Mark Jelley, a beef farmer from Northamptonshire, heard about the Farmer Time initiative through social media. With his own children at primary school, Mark was keen to answer the many questions that he knows children have about where their food comes from.
Georgina Ellis, a year 6 teacher at Thorpedene Primary in Southend on Sea, first heard about Farmer Time at a conference. She was eager to sign up in order to broaden her pupils’ knowledge of the world around them and get them to talk about topics to which they would normally not be exposed.
Before each session, Georgina emails Mark to arrange the time and Mark gives an outline of what he will show the children and what he will talk about. Georgina briefs the pupils and then they prepare questions ready to ask.
During the calls, Mark has focused on many different areas on his farm including his livestock, machinery and farm buildings. Mark was impressed with the engagement from the pupils and the “enquiring and challenging questions” asked, he was pleased that the children were, “genuinely interested in what farmers do.” Over the course of the calls so far, he has been able to explore concepts such as the difference between beef and dairy cows and why eggs are different colours.
Georgina believes that from participating in Farmer Time so far, the pupils have learned about farm management, different crops that are grown, the problems farmers face and how they solve them and current ethical issues surrounding farming. She states, “I was surprised how little the children knew at the beginning and the misconceptions they had so it has been great to open their eyes to a different way of life and different career choices. It has also taught me a lot and other staff often come in and join in the session!”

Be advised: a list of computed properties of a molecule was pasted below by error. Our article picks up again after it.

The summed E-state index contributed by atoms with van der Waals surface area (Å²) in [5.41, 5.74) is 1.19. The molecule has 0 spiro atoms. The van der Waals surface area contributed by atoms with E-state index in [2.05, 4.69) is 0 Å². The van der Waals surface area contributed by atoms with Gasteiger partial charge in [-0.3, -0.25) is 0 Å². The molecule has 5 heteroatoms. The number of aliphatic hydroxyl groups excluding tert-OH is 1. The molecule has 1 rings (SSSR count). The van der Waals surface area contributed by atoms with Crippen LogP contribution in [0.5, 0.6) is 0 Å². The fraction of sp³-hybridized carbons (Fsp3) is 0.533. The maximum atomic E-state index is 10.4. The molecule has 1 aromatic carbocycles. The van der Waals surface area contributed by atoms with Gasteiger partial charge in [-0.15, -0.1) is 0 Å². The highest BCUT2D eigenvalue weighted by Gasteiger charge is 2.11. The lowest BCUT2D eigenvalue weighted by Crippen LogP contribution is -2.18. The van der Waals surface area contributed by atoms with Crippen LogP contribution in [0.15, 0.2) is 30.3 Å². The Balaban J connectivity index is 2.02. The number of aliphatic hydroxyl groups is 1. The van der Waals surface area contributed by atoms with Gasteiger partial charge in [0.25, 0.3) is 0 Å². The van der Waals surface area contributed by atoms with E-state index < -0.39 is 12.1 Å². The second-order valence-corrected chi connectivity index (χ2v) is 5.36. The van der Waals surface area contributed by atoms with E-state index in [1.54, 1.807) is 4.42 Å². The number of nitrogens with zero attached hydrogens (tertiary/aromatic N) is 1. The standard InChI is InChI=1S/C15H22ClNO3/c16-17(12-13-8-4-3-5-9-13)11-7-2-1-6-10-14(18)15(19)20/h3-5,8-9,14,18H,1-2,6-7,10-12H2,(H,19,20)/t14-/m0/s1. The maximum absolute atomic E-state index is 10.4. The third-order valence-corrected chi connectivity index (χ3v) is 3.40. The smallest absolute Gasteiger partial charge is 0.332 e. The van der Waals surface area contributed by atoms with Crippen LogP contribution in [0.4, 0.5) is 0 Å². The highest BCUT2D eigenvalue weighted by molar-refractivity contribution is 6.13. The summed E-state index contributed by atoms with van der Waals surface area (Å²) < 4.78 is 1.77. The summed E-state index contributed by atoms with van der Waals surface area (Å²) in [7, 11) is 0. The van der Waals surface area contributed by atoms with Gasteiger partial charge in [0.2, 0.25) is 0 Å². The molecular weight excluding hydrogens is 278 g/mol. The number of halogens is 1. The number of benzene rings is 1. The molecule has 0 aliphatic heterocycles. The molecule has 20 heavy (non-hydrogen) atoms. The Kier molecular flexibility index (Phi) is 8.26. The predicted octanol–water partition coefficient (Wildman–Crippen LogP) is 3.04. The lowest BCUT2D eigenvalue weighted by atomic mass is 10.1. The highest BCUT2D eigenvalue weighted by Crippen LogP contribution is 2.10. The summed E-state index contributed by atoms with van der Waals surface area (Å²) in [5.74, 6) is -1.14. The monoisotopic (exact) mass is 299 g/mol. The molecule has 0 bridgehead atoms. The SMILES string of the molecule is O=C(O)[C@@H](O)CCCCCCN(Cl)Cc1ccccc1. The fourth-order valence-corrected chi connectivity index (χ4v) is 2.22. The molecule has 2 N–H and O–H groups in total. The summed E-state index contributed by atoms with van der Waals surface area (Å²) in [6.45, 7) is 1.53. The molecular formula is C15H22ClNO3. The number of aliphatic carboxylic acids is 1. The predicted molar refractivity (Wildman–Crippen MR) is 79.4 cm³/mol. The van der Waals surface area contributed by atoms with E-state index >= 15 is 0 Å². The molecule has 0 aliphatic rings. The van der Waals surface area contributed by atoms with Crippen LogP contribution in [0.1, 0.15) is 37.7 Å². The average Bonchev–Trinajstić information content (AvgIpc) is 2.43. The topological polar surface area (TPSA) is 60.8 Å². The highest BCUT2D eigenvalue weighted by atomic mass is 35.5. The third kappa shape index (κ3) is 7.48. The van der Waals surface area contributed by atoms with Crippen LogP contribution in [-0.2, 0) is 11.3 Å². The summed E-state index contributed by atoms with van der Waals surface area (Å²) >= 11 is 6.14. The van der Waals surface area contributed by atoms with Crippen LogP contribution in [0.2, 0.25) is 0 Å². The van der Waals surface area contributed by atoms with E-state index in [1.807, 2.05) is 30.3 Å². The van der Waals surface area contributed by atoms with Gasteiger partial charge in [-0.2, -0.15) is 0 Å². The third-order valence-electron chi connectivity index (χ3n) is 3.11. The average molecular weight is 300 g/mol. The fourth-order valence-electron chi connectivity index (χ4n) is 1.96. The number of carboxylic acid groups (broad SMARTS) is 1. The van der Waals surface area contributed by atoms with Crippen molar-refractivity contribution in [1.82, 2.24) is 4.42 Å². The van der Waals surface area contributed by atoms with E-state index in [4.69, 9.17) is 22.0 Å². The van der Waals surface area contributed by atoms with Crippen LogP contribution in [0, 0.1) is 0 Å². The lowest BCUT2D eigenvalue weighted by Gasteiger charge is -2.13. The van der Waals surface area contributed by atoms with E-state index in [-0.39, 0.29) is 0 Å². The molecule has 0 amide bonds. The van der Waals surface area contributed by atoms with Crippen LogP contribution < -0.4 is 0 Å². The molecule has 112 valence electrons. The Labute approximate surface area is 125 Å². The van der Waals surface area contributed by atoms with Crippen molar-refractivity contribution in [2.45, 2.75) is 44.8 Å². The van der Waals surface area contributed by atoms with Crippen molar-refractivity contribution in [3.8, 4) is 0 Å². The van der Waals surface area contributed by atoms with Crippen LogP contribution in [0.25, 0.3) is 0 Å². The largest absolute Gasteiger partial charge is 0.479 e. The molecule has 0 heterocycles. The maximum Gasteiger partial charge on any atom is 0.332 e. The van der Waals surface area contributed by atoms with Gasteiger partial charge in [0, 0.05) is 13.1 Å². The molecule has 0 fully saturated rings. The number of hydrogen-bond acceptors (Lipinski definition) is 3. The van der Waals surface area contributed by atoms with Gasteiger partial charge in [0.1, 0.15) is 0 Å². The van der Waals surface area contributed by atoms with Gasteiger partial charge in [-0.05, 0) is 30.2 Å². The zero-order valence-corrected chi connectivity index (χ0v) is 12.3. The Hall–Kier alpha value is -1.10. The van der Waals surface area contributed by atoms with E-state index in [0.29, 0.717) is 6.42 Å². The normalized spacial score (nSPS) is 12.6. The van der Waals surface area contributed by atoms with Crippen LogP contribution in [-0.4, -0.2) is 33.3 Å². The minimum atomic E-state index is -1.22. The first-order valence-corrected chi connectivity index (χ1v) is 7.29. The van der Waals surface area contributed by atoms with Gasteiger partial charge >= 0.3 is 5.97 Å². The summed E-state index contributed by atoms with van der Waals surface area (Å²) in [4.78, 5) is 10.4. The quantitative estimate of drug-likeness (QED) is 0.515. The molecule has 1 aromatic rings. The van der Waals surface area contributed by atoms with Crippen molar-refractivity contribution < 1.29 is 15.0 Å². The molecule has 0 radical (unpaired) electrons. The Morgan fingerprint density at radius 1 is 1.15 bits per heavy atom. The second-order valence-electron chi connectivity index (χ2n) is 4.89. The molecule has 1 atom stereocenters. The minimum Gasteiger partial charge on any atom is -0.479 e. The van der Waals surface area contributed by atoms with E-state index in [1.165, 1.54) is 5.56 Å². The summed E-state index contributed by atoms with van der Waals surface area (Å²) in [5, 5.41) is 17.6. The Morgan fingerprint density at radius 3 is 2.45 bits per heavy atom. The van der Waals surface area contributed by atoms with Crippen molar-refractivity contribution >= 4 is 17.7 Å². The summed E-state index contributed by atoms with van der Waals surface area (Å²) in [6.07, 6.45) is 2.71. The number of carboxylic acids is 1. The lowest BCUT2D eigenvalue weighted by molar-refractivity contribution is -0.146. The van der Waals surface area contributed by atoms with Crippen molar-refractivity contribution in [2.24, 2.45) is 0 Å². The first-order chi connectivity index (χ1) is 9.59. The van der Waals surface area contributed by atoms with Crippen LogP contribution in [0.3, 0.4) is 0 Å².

Mark is a great champion of the Farmer Time initiative, stating, “As farmers we often take for granted the beautiful and unique environment in which we work. To be able to share this with children who've often never visited the countryside is a really rewarding experience and one I'd highly recommend to colleagues across the industry. The Farmer Time initiative brings us into the classroom without disrupting the school day and allows teachers to link the contents of the syllabus with real life examples, adding a unique context to the topics being taught.”
Georgina states, “In my opinion, there are so many positive impacts. The children are enthusiastic and sit fascinated watching what the farmer is showing us. They are inquisitive and often think of questions to ask that I hadn't thought of.”
Her pupils echo this view: “We learn things, for example, what free range eggs are. It is cool to see the different animals and see how a farm works.” Finally, the ultimate compliment to Mark with one child stating, “Our farmer explains everything properly.”
If you are new to Farmer Time and would like to find out more, please visit https://leafuk.org/facetimeafarmer/home
You'll be most welcome!